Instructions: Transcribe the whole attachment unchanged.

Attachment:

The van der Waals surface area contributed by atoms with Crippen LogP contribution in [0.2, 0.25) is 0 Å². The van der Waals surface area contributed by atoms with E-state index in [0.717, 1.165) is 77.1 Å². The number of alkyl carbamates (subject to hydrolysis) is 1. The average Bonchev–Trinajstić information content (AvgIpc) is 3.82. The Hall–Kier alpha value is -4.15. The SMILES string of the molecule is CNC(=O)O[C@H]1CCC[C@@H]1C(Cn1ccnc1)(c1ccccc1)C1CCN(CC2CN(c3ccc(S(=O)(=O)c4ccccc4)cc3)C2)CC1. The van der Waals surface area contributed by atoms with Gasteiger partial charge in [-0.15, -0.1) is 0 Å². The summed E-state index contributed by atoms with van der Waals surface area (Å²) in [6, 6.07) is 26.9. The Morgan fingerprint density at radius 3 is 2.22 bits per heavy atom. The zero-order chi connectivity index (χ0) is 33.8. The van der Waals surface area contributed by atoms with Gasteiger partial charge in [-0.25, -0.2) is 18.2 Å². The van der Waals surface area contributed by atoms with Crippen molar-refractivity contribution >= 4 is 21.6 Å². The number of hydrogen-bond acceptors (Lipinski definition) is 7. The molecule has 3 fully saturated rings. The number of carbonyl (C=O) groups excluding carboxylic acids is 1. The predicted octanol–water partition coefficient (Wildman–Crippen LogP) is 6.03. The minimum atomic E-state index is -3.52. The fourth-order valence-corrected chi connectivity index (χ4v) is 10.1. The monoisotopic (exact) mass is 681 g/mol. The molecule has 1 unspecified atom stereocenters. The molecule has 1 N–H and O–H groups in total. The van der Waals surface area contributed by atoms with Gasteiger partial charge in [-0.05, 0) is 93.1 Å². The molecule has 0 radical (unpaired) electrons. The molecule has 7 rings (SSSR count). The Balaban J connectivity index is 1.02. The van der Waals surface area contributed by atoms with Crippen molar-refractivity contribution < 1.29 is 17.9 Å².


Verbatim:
The van der Waals surface area contributed by atoms with Crippen LogP contribution in [0.2, 0.25) is 0 Å². The van der Waals surface area contributed by atoms with E-state index in [0.717, 1.165) is 77.1 Å². The number of alkyl carbamates (subject to hydrolysis) is 1. The average Bonchev–Trinajstić information content (AvgIpc) is 3.82. The Hall–Kier alpha value is -4.15. The SMILES string of the molecule is CNC(=O)O[C@H]1CCC[C@@H]1C(Cn1ccnc1)(c1ccccc1)C1CCN(CC2CN(c3ccc(S(=O)(=O)c4ccccc4)cc3)C2)CC1. The van der Waals surface area contributed by atoms with Gasteiger partial charge in [-0.15, -0.1) is 0 Å². The summed E-state index contributed by atoms with van der Waals surface area (Å²) in [6, 6.07) is 26.9. The Morgan fingerprint density at radius 3 is 2.22 bits per heavy atom. The zero-order chi connectivity index (χ0) is 33.8. The van der Waals surface area contributed by atoms with Gasteiger partial charge in [-0.25, -0.2) is 18.2 Å². The van der Waals surface area contributed by atoms with Crippen molar-refractivity contribution >= 4 is 21.6 Å². The number of hydrogen-bond acceptors (Lipinski definition) is 7. The molecule has 3 fully saturated rings. The number of carbonyl (C=O) groups excluding carboxylic acids is 1. The predicted octanol–water partition coefficient (Wildman–Crippen LogP) is 6.03. The minimum atomic E-state index is -3.52. The fourth-order valence-corrected chi connectivity index (χ4v) is 10.1. The monoisotopic (exact) mass is 681 g/mol. The molecule has 1 unspecified atom stereocenters. The molecule has 1 N–H and O–H groups in total. The van der Waals surface area contributed by atoms with Gasteiger partial charge in [-0.05, 0) is 93.1 Å². The molecule has 0 radical (unpaired) electrons. The molecule has 7 rings (SSSR count). The Balaban J connectivity index is 1.02. The van der Waals surface area contributed by atoms with Crippen molar-refractivity contribution < 1.29 is 17.9 Å².